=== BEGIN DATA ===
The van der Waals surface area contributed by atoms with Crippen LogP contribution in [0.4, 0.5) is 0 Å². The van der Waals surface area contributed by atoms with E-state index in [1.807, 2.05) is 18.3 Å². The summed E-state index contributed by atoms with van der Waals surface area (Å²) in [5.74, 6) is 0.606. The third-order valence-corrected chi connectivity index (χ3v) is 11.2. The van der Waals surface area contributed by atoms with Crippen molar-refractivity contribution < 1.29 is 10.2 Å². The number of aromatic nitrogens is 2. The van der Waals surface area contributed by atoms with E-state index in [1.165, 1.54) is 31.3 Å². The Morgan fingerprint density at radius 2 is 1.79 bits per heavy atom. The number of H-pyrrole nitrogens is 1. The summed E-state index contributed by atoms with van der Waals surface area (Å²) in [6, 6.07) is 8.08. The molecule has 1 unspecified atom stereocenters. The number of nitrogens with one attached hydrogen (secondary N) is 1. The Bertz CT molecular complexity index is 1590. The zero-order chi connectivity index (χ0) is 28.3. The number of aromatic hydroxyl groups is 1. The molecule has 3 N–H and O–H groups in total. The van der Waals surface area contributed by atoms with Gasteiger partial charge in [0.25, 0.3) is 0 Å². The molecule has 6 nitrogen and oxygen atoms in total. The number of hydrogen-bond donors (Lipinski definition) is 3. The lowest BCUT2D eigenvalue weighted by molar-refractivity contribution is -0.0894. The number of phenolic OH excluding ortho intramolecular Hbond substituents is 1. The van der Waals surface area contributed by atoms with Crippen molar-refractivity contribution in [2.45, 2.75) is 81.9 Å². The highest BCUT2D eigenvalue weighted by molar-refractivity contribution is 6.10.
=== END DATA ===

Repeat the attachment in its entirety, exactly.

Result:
The van der Waals surface area contributed by atoms with Crippen LogP contribution in [0.4, 0.5) is 0 Å². The van der Waals surface area contributed by atoms with E-state index in [1.807, 2.05) is 18.3 Å². The summed E-state index contributed by atoms with van der Waals surface area (Å²) in [5.74, 6) is 0.606. The third-order valence-corrected chi connectivity index (χ3v) is 11.2. The van der Waals surface area contributed by atoms with Crippen molar-refractivity contribution < 1.29 is 10.2 Å². The number of aromatic nitrogens is 2. The van der Waals surface area contributed by atoms with E-state index in [1.165, 1.54) is 31.3 Å². The Morgan fingerprint density at radius 2 is 1.79 bits per heavy atom. The number of H-pyrrole nitrogens is 1. The summed E-state index contributed by atoms with van der Waals surface area (Å²) in [6, 6.07) is 8.08. The molecule has 1 unspecified atom stereocenters. The number of nitrogens with one attached hydrogen (secondary N) is 1. The Bertz CT molecular complexity index is 1590. The zero-order chi connectivity index (χ0) is 28.3. The number of aromatic hydroxyl groups is 1. The molecule has 3 N–H and O–H groups in total. The van der Waals surface area contributed by atoms with Gasteiger partial charge in [0.25, 0.3) is 0 Å². The molecule has 6 nitrogen and oxygen atoms in total. The number of hydrogen-bond donors (Lipinski definition) is 3. The lowest BCUT2D eigenvalue weighted by molar-refractivity contribution is -0.0894. The number of phenolic OH excluding ortho intramolecular Hbond substituents is 1. The van der Waals surface area contributed by atoms with Crippen molar-refractivity contribution in [2.45, 2.75) is 81.9 Å². The highest BCUT2D eigenvalue weighted by molar-refractivity contribution is 6.10.